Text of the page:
Nearly two thirds of voters in Harrow East are from ethnic minorities, but despite these groups being politically active they are still undervalued and poorly represented, new research shows.
In a study released last week, a Warwick university academic shows that the ethnic minority vote will be more important than ever before in the upcoming election but Britain must still do more to encourage their role in the national debate.
Professor Muhammad Anwar, from Warwick’s Centre for Research in Ethnic Relations, notes that ethnic minorities are nearly on par with white voters when it comes to voter registration and that as a group they have above average turnout in elections.
Harrow East has the highest proportion of the ethnic minority vote in the country, and is one of 25 constituencies where more than 40 per cent of people come from a minority group.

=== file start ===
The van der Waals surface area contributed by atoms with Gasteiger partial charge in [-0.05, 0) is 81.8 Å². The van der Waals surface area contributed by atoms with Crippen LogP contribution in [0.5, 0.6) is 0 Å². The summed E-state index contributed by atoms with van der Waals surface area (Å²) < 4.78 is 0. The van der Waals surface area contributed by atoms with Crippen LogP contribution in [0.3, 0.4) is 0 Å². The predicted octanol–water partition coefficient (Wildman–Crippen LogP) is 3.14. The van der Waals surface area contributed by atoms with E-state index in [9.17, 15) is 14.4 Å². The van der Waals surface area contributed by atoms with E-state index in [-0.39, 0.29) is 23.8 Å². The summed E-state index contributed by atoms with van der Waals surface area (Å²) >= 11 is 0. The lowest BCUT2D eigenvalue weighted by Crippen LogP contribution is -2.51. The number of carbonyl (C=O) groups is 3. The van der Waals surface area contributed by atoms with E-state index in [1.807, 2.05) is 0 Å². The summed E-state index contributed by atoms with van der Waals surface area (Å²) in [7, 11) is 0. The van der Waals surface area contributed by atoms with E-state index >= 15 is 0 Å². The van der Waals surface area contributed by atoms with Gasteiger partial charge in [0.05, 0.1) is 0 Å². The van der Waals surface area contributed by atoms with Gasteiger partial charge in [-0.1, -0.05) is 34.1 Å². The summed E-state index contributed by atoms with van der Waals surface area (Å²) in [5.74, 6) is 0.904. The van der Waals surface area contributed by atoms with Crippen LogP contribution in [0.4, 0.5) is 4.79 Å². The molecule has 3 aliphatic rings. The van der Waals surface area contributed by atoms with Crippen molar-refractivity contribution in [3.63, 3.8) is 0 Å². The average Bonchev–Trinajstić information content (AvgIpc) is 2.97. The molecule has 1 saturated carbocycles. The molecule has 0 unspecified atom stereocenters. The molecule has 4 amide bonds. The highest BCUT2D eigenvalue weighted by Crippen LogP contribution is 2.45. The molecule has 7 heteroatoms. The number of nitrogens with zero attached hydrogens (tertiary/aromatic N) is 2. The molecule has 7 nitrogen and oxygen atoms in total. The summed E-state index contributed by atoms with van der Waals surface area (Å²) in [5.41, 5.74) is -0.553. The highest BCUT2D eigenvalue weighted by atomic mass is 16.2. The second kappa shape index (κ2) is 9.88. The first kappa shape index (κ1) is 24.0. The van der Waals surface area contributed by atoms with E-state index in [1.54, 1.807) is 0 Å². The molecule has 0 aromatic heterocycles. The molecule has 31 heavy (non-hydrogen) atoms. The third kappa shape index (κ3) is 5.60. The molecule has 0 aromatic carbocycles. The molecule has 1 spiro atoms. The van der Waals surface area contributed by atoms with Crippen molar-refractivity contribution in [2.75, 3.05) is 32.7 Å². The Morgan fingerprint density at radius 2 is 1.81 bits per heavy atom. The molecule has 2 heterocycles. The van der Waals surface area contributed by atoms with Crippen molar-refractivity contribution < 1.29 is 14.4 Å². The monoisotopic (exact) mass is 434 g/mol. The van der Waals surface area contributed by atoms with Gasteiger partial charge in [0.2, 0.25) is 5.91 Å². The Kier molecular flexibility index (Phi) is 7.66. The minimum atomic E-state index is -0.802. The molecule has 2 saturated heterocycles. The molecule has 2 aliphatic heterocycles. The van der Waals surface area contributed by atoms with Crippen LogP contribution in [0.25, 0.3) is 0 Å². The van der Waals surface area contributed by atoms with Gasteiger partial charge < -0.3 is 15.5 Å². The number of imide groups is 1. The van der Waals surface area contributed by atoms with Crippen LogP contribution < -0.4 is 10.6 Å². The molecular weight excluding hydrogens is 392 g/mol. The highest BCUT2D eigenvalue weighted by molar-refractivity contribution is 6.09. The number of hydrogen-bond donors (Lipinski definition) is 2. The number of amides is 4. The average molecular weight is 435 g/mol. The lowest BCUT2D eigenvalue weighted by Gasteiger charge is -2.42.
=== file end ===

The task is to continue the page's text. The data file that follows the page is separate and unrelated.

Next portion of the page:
With 66.3 per cent of the area’s population categorised as from a minority in the 2001 census, Harrow East is far above the national average of one in ten.
Yet even for the national average, minority groups remain badly represented in the political process. There are only 15 MPs of ethnic minority origin, and just double this figure in the larger House of Lords.
While nationally voter turnout has plummeted in recent years, it is rising amongst minority groups. Just 61.4 per cent of people turned out to vote in the 2005 election, but for Bangladeshi voters it was per cent, with 70 per cent of Pakistanis and 67 per cent of Indians voting.
Professor Anwar said this trend would continue among Asian and particularly among Muslim groups. He said this was because British Muslims had become a focus of the media and of politicians.
“Muslims themselves have become more conscious of their rights and responsibilities as British citizens, including participation in the electoral process,” he said.
He said that rising political participation should also be matched by rising representation.
“The effective representation of ethnic minorities in politics is crucial to the achievement of equality of opportunity across our society,” he said.
“There has been some progress but Britain has a long way to go in providing equality for ethnic minorities in the decision making process.”